Gay rights activist Nikolai Alexeyev argued that investigators noted Tornovoi’s homosexuality “to portray him as someone abnormal…expendable” and downplay the gruesome nature of his murder.

Despite the city’s 100-year ban on pride parades, Alexeyev and other activists are planning one in Moscow on May 25 to bring attention to the dangers facing the gay community. They are considering dedicating the parade to Tornovoi.

Hoping the eighth time would be the charm, activists sought approval for the parade at City Hall on Monday, but unsurprisingly they were denied.  “From our point of view, there is no need for such events in the city,” said Alexei Mayorov, head of City Hall’s security department.

It’ll take more than a tersely-worded statement to rain on their parade, however.  “Whether authorities grant permission or not, we’ll hold our parade,” Alexeyev said ahead of the City Hall encounter. “Otherwise it looks like we’re accepting defeat, and we can’t allow that.”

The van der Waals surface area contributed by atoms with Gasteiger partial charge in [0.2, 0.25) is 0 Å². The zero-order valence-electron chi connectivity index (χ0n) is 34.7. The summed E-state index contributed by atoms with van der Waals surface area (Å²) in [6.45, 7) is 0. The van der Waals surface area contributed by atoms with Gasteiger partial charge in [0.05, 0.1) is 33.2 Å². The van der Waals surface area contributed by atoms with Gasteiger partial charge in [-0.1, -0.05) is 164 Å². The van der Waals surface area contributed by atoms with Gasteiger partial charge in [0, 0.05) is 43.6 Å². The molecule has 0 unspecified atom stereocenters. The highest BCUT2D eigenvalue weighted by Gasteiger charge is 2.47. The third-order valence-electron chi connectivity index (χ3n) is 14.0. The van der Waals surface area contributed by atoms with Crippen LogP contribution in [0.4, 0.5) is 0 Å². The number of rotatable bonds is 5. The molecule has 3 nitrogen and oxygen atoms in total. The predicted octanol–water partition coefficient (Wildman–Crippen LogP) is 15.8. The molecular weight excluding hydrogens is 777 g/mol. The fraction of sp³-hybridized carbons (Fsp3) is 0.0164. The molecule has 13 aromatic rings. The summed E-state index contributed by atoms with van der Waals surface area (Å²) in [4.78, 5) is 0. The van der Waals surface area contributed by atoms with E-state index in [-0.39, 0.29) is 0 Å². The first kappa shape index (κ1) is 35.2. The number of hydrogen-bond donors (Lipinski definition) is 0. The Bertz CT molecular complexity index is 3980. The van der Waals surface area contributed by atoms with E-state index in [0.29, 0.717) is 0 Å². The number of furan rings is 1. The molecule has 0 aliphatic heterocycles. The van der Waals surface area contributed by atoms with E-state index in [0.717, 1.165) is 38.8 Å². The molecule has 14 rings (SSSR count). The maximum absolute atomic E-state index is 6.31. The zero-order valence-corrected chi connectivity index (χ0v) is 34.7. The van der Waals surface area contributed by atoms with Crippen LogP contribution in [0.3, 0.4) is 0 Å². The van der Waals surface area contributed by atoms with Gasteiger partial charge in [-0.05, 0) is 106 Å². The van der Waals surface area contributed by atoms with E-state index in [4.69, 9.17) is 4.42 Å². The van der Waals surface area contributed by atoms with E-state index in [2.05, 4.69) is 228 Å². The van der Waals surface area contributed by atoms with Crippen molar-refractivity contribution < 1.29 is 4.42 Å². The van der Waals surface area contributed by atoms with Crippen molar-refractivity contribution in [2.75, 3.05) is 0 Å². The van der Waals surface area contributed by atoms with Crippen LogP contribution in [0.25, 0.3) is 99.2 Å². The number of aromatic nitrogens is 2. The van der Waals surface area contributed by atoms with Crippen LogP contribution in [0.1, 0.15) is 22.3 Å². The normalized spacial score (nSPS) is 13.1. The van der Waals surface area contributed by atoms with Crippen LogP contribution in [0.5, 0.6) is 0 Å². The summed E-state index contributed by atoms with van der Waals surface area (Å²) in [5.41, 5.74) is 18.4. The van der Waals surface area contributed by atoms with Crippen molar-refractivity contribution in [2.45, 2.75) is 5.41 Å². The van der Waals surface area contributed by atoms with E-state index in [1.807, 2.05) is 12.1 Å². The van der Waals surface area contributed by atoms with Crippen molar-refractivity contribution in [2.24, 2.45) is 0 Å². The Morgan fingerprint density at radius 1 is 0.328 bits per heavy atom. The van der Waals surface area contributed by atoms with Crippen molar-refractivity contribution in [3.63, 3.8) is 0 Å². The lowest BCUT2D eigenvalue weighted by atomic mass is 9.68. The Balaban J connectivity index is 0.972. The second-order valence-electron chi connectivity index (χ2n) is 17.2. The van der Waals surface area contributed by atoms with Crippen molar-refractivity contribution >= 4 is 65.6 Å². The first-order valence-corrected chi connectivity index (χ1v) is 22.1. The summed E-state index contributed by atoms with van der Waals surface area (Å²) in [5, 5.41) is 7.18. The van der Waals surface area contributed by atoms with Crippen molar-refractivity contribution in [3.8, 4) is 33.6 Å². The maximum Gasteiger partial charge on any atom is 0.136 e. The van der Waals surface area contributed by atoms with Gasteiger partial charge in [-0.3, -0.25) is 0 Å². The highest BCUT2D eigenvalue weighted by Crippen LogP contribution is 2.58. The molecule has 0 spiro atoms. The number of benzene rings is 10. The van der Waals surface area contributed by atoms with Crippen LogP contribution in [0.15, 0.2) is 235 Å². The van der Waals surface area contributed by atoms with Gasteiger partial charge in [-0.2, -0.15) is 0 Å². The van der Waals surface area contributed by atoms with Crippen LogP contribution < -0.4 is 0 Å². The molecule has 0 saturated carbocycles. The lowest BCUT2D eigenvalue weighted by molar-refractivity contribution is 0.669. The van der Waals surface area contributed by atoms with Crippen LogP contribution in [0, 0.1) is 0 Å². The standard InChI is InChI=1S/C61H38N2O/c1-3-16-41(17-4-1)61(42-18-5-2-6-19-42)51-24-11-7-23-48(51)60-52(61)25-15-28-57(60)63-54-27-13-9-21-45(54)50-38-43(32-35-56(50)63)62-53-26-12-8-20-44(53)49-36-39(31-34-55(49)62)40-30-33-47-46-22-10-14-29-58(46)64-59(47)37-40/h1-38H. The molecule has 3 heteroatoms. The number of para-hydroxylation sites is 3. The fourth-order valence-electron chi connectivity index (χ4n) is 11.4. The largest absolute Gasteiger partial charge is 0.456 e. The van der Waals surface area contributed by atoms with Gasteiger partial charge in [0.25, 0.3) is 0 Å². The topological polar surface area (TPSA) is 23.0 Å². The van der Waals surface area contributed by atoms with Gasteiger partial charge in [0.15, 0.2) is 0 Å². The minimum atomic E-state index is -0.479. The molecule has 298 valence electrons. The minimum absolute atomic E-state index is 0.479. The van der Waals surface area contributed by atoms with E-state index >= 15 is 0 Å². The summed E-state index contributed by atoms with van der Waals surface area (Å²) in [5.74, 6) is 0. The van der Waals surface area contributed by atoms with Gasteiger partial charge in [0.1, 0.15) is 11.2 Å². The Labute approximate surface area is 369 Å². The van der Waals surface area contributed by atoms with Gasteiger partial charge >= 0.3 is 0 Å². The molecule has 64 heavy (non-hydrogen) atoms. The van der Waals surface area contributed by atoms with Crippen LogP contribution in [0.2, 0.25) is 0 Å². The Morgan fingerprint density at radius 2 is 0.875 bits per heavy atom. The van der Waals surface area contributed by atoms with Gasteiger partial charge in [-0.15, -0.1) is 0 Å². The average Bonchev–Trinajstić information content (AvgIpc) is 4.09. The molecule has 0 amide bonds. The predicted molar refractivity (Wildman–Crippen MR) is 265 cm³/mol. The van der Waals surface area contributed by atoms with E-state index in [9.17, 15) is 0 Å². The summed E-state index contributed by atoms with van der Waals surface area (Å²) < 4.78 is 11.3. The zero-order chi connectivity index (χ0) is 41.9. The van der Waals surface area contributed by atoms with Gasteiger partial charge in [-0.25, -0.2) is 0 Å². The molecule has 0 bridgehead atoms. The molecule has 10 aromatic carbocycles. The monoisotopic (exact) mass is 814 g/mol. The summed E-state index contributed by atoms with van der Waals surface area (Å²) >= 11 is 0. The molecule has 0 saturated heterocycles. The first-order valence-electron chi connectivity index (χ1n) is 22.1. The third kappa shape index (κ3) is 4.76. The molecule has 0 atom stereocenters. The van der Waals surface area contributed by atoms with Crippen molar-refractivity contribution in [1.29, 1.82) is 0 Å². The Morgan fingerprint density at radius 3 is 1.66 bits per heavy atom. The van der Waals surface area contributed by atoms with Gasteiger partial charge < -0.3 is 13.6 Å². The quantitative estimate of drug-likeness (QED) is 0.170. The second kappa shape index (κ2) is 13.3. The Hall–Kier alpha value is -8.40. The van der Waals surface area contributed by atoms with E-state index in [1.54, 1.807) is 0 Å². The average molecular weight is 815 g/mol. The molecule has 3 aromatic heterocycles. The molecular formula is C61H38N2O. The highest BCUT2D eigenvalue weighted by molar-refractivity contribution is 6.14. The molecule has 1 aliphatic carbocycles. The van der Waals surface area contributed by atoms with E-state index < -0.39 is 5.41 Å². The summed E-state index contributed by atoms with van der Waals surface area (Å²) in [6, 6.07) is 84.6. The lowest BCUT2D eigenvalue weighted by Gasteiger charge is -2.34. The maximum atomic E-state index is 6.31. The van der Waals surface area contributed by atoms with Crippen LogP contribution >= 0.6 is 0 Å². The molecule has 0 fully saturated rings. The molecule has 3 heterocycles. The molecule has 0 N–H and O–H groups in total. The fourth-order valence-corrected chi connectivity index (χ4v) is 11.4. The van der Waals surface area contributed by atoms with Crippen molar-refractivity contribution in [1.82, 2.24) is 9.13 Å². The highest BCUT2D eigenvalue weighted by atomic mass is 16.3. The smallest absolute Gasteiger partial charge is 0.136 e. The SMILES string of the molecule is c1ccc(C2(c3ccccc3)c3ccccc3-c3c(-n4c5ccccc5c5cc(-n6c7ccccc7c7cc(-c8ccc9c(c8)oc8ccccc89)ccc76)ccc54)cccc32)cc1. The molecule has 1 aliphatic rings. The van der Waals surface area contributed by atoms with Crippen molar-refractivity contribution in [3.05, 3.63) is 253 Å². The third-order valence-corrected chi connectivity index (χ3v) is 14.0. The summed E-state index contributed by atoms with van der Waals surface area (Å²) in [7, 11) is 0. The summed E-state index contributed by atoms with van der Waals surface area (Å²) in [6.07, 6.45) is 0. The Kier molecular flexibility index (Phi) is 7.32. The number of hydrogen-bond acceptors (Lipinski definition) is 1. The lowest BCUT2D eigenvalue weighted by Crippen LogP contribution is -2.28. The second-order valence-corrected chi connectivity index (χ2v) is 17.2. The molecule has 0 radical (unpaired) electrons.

Photo: IB Times

By:           Les Fabian Brathwaite
On:           May 14, 2013
Tagged: , , , ,

  • 7 Comments
    • Deepdow
      Deepdow

      It just amazes me that people hate gays so much they want us dead. I can’t fathom this at all yet it happens. Does it take heinous acts of cruelty though to change attitudes for the better? It’s absolutely sad, but it seems so right?

      May 14, 2013 at 2:17 pm · @ReplyReply to this comment ·
    • doug105
      doug105

      Religion is an insult to human dignity. With or without it you would have good people doing good things and evil people doing evil things. But for good people to do evil things, that takes religion.
      Steven Weinberg

      May 14, 2013 at 4:11 pm · @ReplyReply to this comment ·
    • JayHobeSound
      JayHobeSound